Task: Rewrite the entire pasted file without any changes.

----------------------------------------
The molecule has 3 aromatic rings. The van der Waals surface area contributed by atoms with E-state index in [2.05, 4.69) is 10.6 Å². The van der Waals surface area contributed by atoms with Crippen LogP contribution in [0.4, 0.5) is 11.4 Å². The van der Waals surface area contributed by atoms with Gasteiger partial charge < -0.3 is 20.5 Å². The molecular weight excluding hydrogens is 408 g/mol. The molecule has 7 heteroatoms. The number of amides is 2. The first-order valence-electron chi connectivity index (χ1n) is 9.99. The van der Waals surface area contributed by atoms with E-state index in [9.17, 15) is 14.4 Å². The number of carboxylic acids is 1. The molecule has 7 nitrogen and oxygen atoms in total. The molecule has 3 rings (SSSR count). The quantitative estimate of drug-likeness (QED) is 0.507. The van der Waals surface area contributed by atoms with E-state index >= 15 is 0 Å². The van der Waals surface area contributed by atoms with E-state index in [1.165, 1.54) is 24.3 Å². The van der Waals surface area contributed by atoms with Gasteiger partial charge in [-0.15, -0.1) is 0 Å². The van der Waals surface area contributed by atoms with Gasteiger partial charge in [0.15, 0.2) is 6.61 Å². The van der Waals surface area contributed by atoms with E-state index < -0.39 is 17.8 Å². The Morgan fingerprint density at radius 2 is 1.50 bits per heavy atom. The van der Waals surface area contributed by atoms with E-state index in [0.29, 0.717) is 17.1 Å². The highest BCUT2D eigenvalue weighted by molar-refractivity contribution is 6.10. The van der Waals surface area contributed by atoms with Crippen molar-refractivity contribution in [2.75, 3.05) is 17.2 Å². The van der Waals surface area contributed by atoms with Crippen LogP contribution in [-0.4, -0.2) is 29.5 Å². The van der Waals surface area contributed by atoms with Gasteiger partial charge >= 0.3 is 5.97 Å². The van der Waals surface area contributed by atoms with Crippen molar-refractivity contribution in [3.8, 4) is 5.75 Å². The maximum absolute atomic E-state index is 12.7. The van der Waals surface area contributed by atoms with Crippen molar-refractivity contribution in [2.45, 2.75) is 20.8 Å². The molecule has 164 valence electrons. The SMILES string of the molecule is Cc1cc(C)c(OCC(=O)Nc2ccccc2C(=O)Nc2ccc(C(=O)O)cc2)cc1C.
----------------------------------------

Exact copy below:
The molecule has 3 aromatic rings. The van der Waals surface area contributed by atoms with E-state index in [2.05, 4.69) is 10.6 Å². The van der Waals surface area contributed by atoms with Crippen LogP contribution in [0.4, 0.5) is 11.4 Å². The van der Waals surface area contributed by atoms with Gasteiger partial charge < -0.3 is 20.5 Å². The molecular weight excluding hydrogens is 408 g/mol. The molecule has 7 heteroatoms. The number of amides is 2. The first-order valence-electron chi connectivity index (χ1n) is 9.99. The van der Waals surface area contributed by atoms with E-state index in [9.17, 15) is 14.4 Å². The number of carboxylic acids is 1. The molecule has 7 nitrogen and oxygen atoms in total. The molecule has 3 rings (SSSR count). The quantitative estimate of drug-likeness (QED) is 0.507. The van der Waals surface area contributed by atoms with E-state index >= 15 is 0 Å². The van der Waals surface area contributed by atoms with E-state index in [1.165, 1.54) is 24.3 Å². The van der Waals surface area contributed by atoms with Gasteiger partial charge in [-0.15, -0.1) is 0 Å². The van der Waals surface area contributed by atoms with Gasteiger partial charge in [0.15, 0.2) is 6.61 Å². The van der Waals surface area contributed by atoms with E-state index < -0.39 is 17.8 Å². The Morgan fingerprint density at radius 2 is 1.50 bits per heavy atom. The van der Waals surface area contributed by atoms with E-state index in [0.29, 0.717) is 17.1 Å². The highest BCUT2D eigenvalue weighted by molar-refractivity contribution is 6.10. The van der Waals surface area contributed by atoms with Crippen molar-refractivity contribution in [2.75, 3.05) is 17.2 Å². The van der Waals surface area contributed by atoms with Crippen LogP contribution in [-0.4, -0.2) is 29.5 Å². The van der Waals surface area contributed by atoms with Gasteiger partial charge >= 0.3 is 5.97 Å². The van der Waals surface area contributed by atoms with Crippen molar-refractivity contribution in [3.8, 4) is 5.75 Å². The maximum absolute atomic E-state index is 12.7. The van der Waals surface area contributed by atoms with Crippen molar-refractivity contribution in [2.45, 2.75) is 20.8 Å². The molecule has 164 valence electrons. The SMILES string of the molecule is Cc1cc(C)c(OCC(=O)Nc2ccccc2C(=O)Nc2ccc(C(=O)O)cc2)cc1C.